What are we to do with a book like this? The Next 100 Years is a book devoted to geopolitical fantasies in which the United States remains the world’s sole superpower, far exceeding the rest of the world in any sort of military endeavour. This is a view from atop the American throne and does not take kindly to other powers, former or future. George Friedman is logical in his rationale for why the US inherited the mantle of superpower and his foundations are firm for the most part. Control of the seas, an ability to project power anywhere in Earth, continuous unabated surveillance by invisible eyes in the sky, these all exist today. So what about the oft-touted China, or a resurgence in Russian might? All these are discussed and found wanting. Friedman nominates Japan, Poland and Turkey to be the trio to watch over the next century. Triangulating the vast Eurasian landmass between them and roughly representative of all major ethnic groups, these three will fight each other and the US at the same time.
Friedman does go into territory some of us might consider risible at times. Talk of a lunar base cryptically functioning as a Japanese launchpad for satellite destroyers robs the book of not a little credibility at times. However, if you’re into geopolitics and historical discussions, this book might fascinate you. You’ll find overly simplified explanations of major wars and regional enclaves, but I suspect that’s more because Friedman wanted to get to the matter at hand rather than a lack of historical knowledge. Everything is toned down so that you may absorb the big picture. Comparing the US of A to an angsty teenager who is just about to hit his stride as a mature adult in the coming century, Friedman paints a picture in which the USA escapes many of the pitfalls befalling other industrialized nations, while uniquely capitalizing on other opportunities available to it.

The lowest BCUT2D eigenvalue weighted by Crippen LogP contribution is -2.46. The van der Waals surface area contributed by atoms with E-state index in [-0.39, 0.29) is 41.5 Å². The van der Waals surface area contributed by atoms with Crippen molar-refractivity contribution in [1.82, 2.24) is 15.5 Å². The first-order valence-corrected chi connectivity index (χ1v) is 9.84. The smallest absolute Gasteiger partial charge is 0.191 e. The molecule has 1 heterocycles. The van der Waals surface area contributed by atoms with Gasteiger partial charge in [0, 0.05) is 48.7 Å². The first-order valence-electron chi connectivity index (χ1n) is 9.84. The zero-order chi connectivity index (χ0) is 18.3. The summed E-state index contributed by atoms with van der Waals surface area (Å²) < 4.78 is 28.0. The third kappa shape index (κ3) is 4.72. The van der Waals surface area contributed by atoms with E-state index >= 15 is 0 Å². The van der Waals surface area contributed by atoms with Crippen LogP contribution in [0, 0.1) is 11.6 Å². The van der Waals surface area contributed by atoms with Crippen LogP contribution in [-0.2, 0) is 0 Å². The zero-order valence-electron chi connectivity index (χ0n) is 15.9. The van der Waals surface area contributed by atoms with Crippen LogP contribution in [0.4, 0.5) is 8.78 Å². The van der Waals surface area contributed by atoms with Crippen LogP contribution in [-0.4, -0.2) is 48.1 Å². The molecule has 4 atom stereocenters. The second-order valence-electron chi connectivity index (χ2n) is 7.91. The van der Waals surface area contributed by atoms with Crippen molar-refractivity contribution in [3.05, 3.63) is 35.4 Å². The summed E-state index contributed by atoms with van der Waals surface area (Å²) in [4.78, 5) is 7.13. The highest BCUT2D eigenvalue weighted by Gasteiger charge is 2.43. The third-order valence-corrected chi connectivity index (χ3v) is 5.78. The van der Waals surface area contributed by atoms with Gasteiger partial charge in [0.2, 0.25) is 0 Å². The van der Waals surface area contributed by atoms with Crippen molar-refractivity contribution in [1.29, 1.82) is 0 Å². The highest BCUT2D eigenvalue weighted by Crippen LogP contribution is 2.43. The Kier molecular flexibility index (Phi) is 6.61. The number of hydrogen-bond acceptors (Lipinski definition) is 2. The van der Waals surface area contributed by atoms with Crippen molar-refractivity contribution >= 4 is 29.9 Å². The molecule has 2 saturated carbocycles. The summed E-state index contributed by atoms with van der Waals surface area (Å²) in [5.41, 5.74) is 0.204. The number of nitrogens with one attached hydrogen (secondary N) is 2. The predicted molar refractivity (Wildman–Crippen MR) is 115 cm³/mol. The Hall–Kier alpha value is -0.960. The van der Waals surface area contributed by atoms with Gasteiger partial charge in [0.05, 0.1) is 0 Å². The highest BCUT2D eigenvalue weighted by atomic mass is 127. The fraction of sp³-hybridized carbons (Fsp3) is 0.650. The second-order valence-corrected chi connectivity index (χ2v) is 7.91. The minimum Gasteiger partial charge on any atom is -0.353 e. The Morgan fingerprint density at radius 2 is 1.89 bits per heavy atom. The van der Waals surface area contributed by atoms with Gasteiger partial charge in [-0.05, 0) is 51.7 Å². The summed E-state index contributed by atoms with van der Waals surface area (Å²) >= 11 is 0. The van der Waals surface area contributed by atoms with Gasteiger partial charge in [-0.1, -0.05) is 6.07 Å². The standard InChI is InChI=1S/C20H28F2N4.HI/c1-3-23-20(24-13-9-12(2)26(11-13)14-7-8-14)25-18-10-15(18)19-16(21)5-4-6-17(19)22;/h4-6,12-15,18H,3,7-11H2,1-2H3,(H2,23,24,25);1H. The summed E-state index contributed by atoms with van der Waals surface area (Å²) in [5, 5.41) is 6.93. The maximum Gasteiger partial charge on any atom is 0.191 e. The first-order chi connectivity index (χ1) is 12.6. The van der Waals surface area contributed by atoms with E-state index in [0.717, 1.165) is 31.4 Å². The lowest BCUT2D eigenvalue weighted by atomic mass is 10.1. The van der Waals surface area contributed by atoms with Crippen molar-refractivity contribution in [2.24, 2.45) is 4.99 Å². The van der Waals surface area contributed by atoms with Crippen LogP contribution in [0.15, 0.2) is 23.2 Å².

Verdict: an interesting read, some minor errors might irk you, but on the whole, quite good.